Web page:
He [the Buddha] said to the four kinds of devotees: “Devadatta1 will become a Buddha after innumerable kalpas [eons]”.
–The Lotus Sutra, Chapter 12, Murano Translation
The early Buddhist community made a clear distinction between Shakyamuni, the Buddha, who was a fully and self-awakened being (i.e. no one was there to teach him the Dharma) and other disciples who attained awakening through the teachings of the Buddha. These disciples were known as arhats or “noble ones”. Although both the Buddha and the Arhats experienced the same awakening, the Buddha had additional talents and capacities that allowed him to lead and teach the community.
The ancient Jataka Tales contained many stories about the past lives of Shakyamuni Buddha and described the many heroic deeds as a bodhisattva he committed in his endless pursuit of awakening.
In light of this, it was thought that such an arduous path across so many lives and so many heroic deeds was all but impossible for others, and that one should settle for liberating oneself as an Arhat.
However, by the time of Mahayana Buddhism, it was felt that everyone was capable of becoming a Buddha, and so the Arhat stage was simply an important milestone on the road to becoming a Buddha. After liberating oneself, one would turn outward and seek the same awakening as a Buddha, but also help and liberate others along the way. Thus an Arhat turned into a Bodhisattva.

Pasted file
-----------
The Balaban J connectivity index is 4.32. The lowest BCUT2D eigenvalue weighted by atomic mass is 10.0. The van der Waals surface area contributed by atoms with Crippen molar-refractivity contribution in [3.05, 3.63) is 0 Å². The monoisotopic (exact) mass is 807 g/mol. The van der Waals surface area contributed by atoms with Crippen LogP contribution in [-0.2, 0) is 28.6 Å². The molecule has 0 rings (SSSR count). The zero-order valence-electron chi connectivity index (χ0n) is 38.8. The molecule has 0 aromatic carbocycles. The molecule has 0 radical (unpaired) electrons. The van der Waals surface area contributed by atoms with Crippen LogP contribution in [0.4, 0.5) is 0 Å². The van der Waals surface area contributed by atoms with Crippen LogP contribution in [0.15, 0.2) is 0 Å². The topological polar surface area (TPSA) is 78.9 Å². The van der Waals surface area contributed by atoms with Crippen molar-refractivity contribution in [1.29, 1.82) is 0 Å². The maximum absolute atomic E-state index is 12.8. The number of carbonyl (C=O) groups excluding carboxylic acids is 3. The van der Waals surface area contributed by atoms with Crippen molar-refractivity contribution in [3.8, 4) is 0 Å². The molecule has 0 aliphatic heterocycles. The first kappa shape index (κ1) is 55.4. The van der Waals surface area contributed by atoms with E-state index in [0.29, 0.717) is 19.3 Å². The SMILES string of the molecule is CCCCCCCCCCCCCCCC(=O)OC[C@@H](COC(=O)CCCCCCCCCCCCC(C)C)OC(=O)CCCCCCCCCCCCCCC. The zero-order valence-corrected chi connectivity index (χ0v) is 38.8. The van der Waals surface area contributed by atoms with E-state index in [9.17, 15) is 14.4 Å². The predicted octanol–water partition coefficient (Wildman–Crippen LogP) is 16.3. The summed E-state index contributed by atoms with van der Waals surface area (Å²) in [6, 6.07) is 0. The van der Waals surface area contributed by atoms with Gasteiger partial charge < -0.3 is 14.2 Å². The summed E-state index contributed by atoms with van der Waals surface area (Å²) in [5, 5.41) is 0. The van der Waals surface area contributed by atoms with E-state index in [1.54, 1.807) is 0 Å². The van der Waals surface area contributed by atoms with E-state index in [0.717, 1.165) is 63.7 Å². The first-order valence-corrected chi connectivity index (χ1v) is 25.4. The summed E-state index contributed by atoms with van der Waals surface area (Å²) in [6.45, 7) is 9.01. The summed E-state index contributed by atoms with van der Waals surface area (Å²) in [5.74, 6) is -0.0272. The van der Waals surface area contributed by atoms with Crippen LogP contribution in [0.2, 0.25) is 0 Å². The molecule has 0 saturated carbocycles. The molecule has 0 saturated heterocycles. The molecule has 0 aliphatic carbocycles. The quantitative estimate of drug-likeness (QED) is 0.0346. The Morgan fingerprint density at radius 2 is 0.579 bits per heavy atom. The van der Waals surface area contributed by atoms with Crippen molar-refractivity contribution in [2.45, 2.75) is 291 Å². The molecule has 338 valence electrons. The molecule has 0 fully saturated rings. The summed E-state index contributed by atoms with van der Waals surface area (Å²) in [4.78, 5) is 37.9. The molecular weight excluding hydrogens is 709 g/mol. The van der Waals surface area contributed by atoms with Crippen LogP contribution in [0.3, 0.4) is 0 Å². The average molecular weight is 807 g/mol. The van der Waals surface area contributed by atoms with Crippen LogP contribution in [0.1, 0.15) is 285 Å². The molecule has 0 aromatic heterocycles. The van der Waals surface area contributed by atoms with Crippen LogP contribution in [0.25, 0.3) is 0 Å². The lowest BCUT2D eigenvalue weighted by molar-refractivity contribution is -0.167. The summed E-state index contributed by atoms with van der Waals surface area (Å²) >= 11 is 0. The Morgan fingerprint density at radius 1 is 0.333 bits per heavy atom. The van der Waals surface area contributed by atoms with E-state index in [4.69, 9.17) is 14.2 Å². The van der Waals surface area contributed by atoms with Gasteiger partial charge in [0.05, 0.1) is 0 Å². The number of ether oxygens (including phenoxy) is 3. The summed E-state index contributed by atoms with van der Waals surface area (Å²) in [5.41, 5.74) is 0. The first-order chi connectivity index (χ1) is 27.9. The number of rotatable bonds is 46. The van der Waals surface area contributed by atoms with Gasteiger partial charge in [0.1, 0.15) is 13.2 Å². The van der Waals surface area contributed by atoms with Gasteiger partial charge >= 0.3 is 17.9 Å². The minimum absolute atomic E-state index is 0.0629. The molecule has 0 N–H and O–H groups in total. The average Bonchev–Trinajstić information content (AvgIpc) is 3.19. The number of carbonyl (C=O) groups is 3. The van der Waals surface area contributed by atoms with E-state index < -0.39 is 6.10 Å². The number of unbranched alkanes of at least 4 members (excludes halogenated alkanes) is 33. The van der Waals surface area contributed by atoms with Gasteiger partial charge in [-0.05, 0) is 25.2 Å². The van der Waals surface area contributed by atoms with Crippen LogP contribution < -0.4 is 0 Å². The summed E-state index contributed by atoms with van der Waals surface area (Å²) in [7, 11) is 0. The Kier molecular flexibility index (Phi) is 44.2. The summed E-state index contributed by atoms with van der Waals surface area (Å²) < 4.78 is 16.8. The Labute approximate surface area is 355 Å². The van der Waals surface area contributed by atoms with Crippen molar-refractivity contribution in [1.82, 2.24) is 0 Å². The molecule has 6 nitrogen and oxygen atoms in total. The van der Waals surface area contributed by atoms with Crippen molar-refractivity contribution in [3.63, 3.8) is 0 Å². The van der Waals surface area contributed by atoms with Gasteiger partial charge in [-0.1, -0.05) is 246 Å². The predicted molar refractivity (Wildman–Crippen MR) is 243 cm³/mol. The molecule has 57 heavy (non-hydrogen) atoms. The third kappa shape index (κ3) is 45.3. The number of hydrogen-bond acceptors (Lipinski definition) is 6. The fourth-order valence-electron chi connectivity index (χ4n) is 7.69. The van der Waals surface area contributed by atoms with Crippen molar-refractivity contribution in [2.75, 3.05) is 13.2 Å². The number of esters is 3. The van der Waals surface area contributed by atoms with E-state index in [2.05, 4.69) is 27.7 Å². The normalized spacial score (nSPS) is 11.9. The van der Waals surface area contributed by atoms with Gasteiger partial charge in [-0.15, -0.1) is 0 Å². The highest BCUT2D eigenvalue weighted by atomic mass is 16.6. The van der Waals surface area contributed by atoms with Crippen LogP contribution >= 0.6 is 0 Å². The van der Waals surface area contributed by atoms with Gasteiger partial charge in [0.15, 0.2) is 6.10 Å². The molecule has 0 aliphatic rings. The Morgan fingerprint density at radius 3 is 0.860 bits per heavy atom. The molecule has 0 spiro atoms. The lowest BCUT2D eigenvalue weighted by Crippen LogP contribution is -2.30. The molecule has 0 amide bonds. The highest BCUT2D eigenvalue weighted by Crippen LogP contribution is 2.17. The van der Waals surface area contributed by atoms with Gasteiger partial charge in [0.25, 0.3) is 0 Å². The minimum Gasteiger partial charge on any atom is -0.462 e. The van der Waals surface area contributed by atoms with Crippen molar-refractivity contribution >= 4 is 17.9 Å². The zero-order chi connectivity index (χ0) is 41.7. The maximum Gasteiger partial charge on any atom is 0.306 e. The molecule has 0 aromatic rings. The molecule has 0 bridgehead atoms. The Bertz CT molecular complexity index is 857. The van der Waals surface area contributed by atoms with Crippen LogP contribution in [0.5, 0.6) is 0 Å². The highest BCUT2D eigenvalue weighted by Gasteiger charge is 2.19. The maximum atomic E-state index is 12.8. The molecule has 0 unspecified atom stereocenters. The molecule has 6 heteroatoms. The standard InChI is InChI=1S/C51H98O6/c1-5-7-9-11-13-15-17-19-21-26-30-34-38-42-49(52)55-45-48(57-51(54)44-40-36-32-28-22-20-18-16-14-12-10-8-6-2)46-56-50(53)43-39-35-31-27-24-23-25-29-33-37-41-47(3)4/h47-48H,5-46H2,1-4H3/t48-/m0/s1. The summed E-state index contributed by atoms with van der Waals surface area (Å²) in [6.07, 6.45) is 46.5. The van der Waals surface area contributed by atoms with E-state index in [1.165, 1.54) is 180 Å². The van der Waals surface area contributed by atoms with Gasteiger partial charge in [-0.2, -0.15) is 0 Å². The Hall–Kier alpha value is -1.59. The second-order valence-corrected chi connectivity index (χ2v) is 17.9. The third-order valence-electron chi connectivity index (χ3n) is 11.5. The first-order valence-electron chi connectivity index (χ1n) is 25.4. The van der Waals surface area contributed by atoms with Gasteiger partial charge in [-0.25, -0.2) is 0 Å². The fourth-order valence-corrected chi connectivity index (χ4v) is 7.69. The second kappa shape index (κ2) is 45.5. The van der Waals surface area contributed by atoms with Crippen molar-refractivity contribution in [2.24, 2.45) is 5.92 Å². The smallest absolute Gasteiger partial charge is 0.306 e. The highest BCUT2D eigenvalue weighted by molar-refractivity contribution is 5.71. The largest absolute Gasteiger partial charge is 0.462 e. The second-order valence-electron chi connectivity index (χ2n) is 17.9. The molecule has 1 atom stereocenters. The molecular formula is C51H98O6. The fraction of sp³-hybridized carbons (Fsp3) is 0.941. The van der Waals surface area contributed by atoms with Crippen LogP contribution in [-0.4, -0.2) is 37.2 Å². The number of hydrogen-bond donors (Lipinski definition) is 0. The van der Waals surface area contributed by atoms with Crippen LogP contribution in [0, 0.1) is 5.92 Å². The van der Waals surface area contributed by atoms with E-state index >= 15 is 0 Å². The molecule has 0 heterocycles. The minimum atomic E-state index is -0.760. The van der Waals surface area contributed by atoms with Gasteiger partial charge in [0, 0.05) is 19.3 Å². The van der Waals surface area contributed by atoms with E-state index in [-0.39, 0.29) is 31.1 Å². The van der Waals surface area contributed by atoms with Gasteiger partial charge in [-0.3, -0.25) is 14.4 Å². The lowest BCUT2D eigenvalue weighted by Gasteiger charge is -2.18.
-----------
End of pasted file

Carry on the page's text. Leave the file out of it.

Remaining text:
In any case, the implication was that all beings were capable of becoming a fully awakening Buddha, even Devadatta who actively betrayed and sabotaged the Buddha, and is said to dwell in the worst of the hell realms for many kalpas (eons). It is simply a question of time and by what means.
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1 Devadatta was a cousin of the Buddha, and formerly a disciple until he sought to split the monastic community and set himself up as a rival teacher. Further, he attempted to kill the Buddha on three occasions, but failed. Ultimately, he regretted his actions, but as a result of his terrible deeds, the earth opened up and swallowed him, condemning him to the lowest level of Hell for many eons. The point of the passage above is that even Devadatta will ultimately find redemption and become a Buddha someday.